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Asked a question 6 months ago

Does antimicrobial kill bacteria?

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SrinivasanChief Party Member
Co-Founder of KnitBrain International.

The answer is Yes and antimicrobial agents kill bacteria by different methods depending on the type of bacteria. 

Most antiseptics and disinfectants kill bacteria immediately by causing the bacterial cell to explode or are known as bacterial conjugation by consuming bacterial resources by preventing the multiplication of bacteria.

 Antimicrobial polymers kill bacteria by this first step, which is carried out in a series of steps. First, the polymer should be adsorbed on the bacterial cell wall. Most bacterial surfaces are negatively charged, so the adsorption of polymeric cations has proven to be more effective than the adsorption of polymeric anions. The antimicrobial agent should then be spread across the cell wall and adsorbed onto the cytoplasmic membrane. Adsorption is better achieved by antimicrobial polymers while small-molecule antimicrobial agents are perfected in the diffusion step because they have a low molecular weight. The deterioration of the cytoplasmic membrane and subsequent leakage of the cytoplasmic components leads to the death of the cell.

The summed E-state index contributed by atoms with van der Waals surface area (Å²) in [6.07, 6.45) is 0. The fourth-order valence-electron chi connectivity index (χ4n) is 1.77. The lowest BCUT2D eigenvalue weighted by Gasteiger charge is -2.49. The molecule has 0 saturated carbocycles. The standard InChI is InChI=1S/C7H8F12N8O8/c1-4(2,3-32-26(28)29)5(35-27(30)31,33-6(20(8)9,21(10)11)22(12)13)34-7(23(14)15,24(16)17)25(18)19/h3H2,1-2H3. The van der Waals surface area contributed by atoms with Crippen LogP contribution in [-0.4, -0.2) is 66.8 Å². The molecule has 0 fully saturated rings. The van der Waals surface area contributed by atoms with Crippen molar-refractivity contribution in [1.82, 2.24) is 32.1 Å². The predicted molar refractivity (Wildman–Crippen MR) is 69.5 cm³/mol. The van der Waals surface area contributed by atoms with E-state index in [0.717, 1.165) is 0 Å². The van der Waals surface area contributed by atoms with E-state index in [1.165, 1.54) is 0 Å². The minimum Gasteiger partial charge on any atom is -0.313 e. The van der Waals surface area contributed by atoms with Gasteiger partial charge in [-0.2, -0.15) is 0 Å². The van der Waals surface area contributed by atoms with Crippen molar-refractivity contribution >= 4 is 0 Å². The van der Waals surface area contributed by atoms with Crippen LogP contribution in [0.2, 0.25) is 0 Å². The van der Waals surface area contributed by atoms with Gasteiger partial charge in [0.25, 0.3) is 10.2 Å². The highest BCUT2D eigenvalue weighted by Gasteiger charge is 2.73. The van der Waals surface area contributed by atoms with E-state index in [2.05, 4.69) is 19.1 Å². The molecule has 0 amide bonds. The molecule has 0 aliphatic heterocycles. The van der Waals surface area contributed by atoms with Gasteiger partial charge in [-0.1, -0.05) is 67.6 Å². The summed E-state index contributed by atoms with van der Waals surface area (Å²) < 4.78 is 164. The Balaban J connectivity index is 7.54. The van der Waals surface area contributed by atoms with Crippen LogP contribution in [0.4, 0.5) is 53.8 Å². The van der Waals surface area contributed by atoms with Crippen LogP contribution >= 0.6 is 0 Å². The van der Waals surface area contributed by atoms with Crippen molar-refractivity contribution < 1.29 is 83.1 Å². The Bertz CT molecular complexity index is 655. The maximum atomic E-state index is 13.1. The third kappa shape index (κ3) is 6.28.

What is Antimicrobial:

Antimicrobial Textiles is often referred to as an “artificial kidney.” Its function is to remove the excess wastes and fluid from the blood when the patient’s kidneys can no longer perform that task. Antimicrobial Textiles are made of thin, fibrous material.